Wednesday, January 25, 2012

How did we get so rich?

Adam Smith famously asked:  Why are some nations wealthier than others?  Almost 250 years later, the discussion continues. Robert Lucas added, “Once you start thinking about economic growth, it’s hard to think about anything else.”  By all means.  How did we (in the West) get so rich?  Steven Landsburg put it this way:
Modern humans first emerged about 100,000 years ago. For the next 99,800 years or so, nothing happened. Well, not quite nothing. There were wars, political intrigue, the invention or agriculture – but none of that stuff had much effect on the quality of people’s lives.  Almost everyone lived on the modern equivalent of $400 to $600 a year, just above the subsistence level.  True there were always aristocracies who lived far better, but numerically, they were quite insignificant …  (WSJ, Jun 9, 2007)

The topic has preoccupied many smart people for many years. Niall Ferguson helpfully boiled it down to his famous “six killer apps”:

·         Competition – political (between states) as well as economic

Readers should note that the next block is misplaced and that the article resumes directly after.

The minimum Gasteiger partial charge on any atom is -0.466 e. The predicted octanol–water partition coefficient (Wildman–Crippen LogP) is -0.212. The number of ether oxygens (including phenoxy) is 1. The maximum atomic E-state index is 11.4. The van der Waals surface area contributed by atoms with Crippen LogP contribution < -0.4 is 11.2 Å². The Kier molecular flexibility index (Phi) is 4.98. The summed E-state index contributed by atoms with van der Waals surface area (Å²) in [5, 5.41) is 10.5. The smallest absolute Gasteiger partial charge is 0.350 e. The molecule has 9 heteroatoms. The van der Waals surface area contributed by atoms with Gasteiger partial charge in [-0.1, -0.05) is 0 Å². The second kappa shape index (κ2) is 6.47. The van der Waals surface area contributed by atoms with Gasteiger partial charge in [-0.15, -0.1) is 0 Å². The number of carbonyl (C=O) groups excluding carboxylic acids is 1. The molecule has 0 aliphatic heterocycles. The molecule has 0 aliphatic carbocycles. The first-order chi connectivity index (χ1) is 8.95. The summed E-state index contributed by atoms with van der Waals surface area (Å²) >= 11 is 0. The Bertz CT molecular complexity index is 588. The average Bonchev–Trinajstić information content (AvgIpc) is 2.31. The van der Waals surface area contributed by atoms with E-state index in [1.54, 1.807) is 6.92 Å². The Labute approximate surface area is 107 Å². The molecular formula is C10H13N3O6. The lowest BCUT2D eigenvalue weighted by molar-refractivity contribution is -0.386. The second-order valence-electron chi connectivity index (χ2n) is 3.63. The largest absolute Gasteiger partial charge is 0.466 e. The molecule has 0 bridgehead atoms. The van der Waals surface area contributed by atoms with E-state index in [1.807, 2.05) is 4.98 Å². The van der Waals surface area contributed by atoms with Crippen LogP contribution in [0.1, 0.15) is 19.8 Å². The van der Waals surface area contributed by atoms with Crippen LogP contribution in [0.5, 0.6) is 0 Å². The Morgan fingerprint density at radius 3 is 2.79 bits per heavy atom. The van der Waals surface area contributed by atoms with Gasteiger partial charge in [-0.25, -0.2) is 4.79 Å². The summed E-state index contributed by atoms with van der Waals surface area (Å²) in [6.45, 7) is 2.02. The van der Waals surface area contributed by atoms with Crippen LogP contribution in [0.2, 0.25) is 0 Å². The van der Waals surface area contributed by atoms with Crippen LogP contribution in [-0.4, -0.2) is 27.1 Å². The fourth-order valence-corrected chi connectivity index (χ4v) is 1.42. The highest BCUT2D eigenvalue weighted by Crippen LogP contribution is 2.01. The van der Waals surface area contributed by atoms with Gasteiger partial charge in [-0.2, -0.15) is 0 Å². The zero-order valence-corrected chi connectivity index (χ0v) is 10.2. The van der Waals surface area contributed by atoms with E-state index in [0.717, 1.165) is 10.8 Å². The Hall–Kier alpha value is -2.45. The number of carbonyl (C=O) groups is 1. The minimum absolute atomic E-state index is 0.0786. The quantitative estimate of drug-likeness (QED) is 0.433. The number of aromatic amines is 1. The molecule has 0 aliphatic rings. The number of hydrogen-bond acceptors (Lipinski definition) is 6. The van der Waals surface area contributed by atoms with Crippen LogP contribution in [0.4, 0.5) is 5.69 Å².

·         Science – a way of studying and learning

·         Property rights – the rule of law

·         Medicine – the science that made health and life possible

·         The consumer society – the source of demand

·         The work ethic – a moral and cultural framework
What can we add?  Two things come to mind.  I have previously discussed the role of cities -- and how they become congenial to creativity and entrepreneurial discovery; how their evolving forms support networks that facilitate supply chains – including less formal but essential supply chains for good ideasCreative cities and how they attract and motivate creative people has made urban economics nearly "hot".

But there is always more.  The importance of trust in economic and personal realtionships is clear.  Ferguson does not include it.   In the market, we get widespread branding because buyers and sellers demand a trust relationship, especially if there repeated dealings.

But in this week's econtalk podcast, Russ Roberts' guest, David Rose makes the case for the importance of a much deeper level of trust based on moral principles.  This discussion helped me a lot and I look forward to reading Rose's book.